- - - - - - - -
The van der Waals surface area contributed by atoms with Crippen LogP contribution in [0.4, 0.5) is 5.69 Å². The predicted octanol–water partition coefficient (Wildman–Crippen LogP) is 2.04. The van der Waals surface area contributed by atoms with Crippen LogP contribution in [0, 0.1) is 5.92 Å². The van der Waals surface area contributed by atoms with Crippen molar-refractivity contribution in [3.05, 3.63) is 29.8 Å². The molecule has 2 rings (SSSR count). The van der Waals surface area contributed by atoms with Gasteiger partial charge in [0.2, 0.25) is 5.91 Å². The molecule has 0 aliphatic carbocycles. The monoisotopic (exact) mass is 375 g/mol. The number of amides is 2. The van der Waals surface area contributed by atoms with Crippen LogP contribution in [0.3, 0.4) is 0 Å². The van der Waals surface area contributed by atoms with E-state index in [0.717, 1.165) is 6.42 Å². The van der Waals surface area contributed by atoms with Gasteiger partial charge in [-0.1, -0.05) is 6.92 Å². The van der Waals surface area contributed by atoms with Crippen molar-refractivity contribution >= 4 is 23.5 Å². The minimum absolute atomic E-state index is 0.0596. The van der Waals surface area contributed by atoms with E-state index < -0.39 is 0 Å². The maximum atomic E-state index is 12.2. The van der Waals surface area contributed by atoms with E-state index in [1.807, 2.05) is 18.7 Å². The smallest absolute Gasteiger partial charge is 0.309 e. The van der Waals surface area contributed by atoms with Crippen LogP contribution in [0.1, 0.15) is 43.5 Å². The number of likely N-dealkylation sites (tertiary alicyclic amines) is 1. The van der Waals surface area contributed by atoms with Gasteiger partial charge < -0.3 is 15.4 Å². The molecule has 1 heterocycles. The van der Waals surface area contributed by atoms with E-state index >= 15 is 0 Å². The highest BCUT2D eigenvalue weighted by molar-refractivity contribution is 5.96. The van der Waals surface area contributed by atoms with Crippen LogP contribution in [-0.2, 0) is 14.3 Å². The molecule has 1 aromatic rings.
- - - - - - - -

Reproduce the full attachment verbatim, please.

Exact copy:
The van der Waals surface area contributed by atoms with Crippen LogP contribution in [0.4, 0.5) is 5.69 Å². The predicted octanol–water partition coefficient (Wildman–Crippen LogP) is 2.04. The van der Waals surface area contributed by atoms with Crippen LogP contribution in [0, 0.1) is 5.92 Å². The van der Waals surface area contributed by atoms with Crippen molar-refractivity contribution in [3.05, 3.63) is 29.8 Å². The molecule has 2 rings (SSSR count). The van der Waals surface area contributed by atoms with Gasteiger partial charge in [0.2, 0.25) is 5.91 Å². The molecule has 0 aliphatic carbocycles. The monoisotopic (exact) mass is 375 g/mol. The number of amides is 2. The van der Waals surface area contributed by atoms with Crippen LogP contribution in [0.3, 0.4) is 0 Å². The van der Waals surface area contributed by atoms with E-state index in [0.717, 1.165) is 6.42 Å². The van der Waals surface area contributed by atoms with Gasteiger partial charge in [-0.1, -0.05) is 6.92 Å². The van der Waals surface area contributed by atoms with Crippen molar-refractivity contribution >= 4 is 23.5 Å². The minimum absolute atomic E-state index is 0.0596. The van der Waals surface area contributed by atoms with E-state index < -0.39 is 0 Å². The maximum atomic E-state index is 12.2. The van der Waals surface area contributed by atoms with E-state index in [1.807, 2.05) is 18.7 Å². The smallest absolute Gasteiger partial charge is 0.309 e. The van der Waals surface area contributed by atoms with Crippen LogP contribution in [0.1, 0.15) is 43.5 Å². The number of likely N-dealkylation sites (tertiary alicyclic amines) is 1. The van der Waals surface area contributed by atoms with Gasteiger partial charge < -0.3 is 15.4 Å². The molecule has 1 heterocycles. The van der Waals surface area contributed by atoms with E-state index >= 15 is 0 Å². The highest BCUT2D eigenvalue weighted by molar-refractivity contribution is 5.96. The van der Waals surface area contributed by atoms with Crippen LogP contribution in [-0.2, 0) is 14.3 Å². The molecule has 1 aromatic rings.